Amid an investor backlash against his high pay, Occidental Petroleum Chief Executive Ray Irani will announce next month at a board meeting that he is leaving that post, according to an investor and a company source who did not want to be named.
The sources said that Irani, 75, would name a date in 2011 for his departure as chief executive, but would remain on the board.
The pressure on Irani has been coming from large institutional investors who have been complaining for months about his compensation, which swelled by 39% last year to $34.4 million — far exceeding that of the heads of other large oil companies. And there was speculation that Irani's actual compensation was more than $50 million.
A company spokesman said Tuesday night that no decision had been made in regard to Irani. "We have absolutely no announcement to make, nothing has been decided," said the spokesman, who did not want his name used because he was not authorized to talk about the situation.
The Wall Street Journal first reported Tuesday that Irani would step down.
The backlash against him seemed to gather momentum in early August when two of the Los Angeles-based company's biggest institutional shareholders, the California State Teachers' Retirement Fund and the Relational Investors fund, told Occidental executives that they were targeting at least four members of the 13-member board of directors in an attempt to gain majority influence, the investor source said.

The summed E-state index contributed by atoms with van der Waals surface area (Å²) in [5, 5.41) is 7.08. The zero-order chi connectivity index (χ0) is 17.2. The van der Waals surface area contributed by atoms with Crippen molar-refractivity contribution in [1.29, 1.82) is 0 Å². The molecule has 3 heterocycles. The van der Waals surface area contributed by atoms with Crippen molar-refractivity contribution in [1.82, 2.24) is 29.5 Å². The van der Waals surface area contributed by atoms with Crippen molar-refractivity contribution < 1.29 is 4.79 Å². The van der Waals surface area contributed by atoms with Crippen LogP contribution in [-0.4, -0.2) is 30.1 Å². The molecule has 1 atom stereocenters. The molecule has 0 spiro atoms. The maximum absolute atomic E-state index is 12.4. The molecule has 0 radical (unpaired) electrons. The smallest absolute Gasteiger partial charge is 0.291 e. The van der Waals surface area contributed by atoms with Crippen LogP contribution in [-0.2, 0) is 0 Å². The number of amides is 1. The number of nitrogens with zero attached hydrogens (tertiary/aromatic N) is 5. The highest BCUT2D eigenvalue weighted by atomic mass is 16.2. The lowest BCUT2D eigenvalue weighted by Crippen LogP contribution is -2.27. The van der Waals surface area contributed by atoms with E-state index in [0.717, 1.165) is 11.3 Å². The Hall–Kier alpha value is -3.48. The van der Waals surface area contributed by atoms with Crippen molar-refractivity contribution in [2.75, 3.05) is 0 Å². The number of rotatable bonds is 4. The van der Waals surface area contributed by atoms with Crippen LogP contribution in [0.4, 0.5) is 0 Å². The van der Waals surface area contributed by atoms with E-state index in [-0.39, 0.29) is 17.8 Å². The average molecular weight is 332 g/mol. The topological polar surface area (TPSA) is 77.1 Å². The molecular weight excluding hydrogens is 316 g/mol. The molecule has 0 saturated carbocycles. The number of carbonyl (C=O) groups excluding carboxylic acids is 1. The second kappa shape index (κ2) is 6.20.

Both investors had been telling the oil company's officials for months that they were concerned about Occidental's executive compensation, and that they were dissatisfied with efforts to address those concerns.
If Irani does step aside, the company's chief operating officer, Stephen I. Chazen, would be his likely replacement.
Company executives have long praised Irani publicly as being worth his pay. Occidental ended 2009 with a record year-end stock price of $81.35 and record oil and natural gas production.
Many analysts consider Occidental one of the world's best-run oil companies. They have also credited Irani with having such good personal contacts in the Middle East that the company was able to negotiate good deals in spite of the fact that it was competing against far larger oil companies.
Irani has been chief executive since 1990.